NHS bans common items from prescriptions

The NHS has recently banned some “over the counter” remedies in a major cost-cutting plan. NHS England officials have ruled that items such as paracetamol, cold treatments, cough mixture, eye drops, laxatives and sun creams are among a range of products that will not be routinely prescribed.

This is part of proposals to rein in prescriptions for medicines for some minor conditions, and has received “broad support” in a public consultation

This move will save the NHS millions of pounds every year.

More than 60% of respondents to the consultation agreed that over-the-counter products should not be prescribed for a range of minor conditions, board papers show.

The changes will not affect prescriptions for long-term or complex conditions, or where minor illnesses are a symptom of something more serious.

Vulnerable patients will also continue to receive prescriptions for over-the-counter items, provided they are proven to be effective.

Treatments for constipation, cold sores, conjunctivitis, mild indigestion, dandruff, haemorrhoids, infant colic, minor burns and scalds and minor pain conditions such as headache and backache are among those which will not be routinely prescribed.

Remedies for mouth ulcers, nappy rash, ringworm, athlete’s foot, head lice, mild toothache, travel sickness, and warts and verrucae have also been dropped, as well as some vitamins and minerals.

Some of the products were available for purchase over the counter at a lower cost than that which would be incurred by the NHS.

The prescription changes could free up almost £100 million for the health service, the body added. NHS England spends £22.8 million every year on constipation treatment, £3 million on athlete’s foot and other fungal infections, and £4.5 million on dandruff shampoos.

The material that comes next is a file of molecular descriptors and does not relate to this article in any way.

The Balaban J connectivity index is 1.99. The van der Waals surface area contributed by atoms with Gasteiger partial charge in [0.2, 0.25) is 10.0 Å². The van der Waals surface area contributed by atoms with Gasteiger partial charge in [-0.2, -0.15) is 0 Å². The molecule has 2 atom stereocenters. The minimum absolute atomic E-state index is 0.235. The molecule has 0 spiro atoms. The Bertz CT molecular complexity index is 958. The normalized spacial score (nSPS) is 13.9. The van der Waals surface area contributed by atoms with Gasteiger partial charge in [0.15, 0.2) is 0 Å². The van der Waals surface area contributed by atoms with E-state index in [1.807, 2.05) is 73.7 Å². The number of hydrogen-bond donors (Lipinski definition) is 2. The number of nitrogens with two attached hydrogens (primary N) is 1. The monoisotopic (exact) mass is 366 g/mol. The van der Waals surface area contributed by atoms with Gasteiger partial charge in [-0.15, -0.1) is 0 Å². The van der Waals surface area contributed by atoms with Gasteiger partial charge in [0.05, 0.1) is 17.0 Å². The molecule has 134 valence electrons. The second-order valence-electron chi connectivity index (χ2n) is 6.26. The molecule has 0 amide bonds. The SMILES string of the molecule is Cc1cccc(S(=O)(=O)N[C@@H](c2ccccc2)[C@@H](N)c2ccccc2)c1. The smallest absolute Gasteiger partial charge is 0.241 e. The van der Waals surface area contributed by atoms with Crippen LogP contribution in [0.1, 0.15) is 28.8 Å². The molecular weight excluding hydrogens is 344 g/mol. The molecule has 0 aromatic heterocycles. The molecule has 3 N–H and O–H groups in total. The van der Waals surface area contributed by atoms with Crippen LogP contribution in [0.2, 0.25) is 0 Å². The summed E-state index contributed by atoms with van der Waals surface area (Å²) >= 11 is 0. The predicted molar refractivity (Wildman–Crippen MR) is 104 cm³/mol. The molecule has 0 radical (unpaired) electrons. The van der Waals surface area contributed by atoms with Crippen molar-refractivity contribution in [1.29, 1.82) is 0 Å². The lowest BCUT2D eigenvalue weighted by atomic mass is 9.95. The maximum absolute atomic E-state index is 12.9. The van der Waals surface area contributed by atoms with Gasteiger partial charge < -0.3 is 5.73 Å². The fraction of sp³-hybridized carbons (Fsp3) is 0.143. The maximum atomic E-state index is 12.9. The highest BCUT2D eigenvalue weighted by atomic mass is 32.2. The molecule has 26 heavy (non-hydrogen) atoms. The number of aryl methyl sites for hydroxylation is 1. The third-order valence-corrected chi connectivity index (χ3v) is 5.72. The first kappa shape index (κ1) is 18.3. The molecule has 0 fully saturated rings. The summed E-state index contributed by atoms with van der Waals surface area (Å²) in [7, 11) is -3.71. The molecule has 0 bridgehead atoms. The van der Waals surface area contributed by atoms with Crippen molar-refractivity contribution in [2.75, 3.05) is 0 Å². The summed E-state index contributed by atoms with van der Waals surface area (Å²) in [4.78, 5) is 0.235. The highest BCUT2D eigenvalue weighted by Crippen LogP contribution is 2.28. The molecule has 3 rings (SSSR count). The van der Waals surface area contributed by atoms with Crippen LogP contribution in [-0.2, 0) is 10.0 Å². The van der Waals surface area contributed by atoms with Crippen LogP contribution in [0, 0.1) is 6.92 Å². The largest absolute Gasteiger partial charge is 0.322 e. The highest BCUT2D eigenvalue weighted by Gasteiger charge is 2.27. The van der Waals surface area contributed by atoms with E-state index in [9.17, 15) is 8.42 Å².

The move follows a vote in November to remove homeopathy, herbal remedies and supplements from the prescription list as part of a review of “wasteful” prescriptions.

List of conditions affected by NHS prescription crackdown

Acute sore throat

Infrequent cold sores of the lip

Conjunctivitis

Coughs and colds and nasal congestion

Cradle Cap (seborrhoeic dermatitis – infants)

Haemorrhoids

Infant colic

Mild cystitis

Mild irritant dermatitis

Dandruff

Diarrhoea (adults)

Dry eyes/sore (tired) eyes

Earwax

Excessive sweating (Hyperhidrosis)

Head lice

Indigestion and heartburn

Infrequent constipation

Infrequent migraine

Insect bites and stings

Mild acne

Mild dry skin

Sunburn

Sun protection

Mild to moderate hay fever/seasonal rhinitis

Minor burns and scalds

Minor conditions associated with pain, discomfort and/fever. (e.g. aches and sprains, headache, period pain, back pain)

Mouth ulcers

Nappy rash

Oral thrush

Prevention of dental caries

Ringworm/athletes foot

Teething/mild toothache

Threadworms

Travel sickness

Warts and verruca

If you need a pharmacy over the Easter period, check out this list of Pharmacy opening times.

https://ormskirklive.com/2018/03/18/easter-opening-times-for-pharmacies-in-ormskirk-and-skelmersdale/

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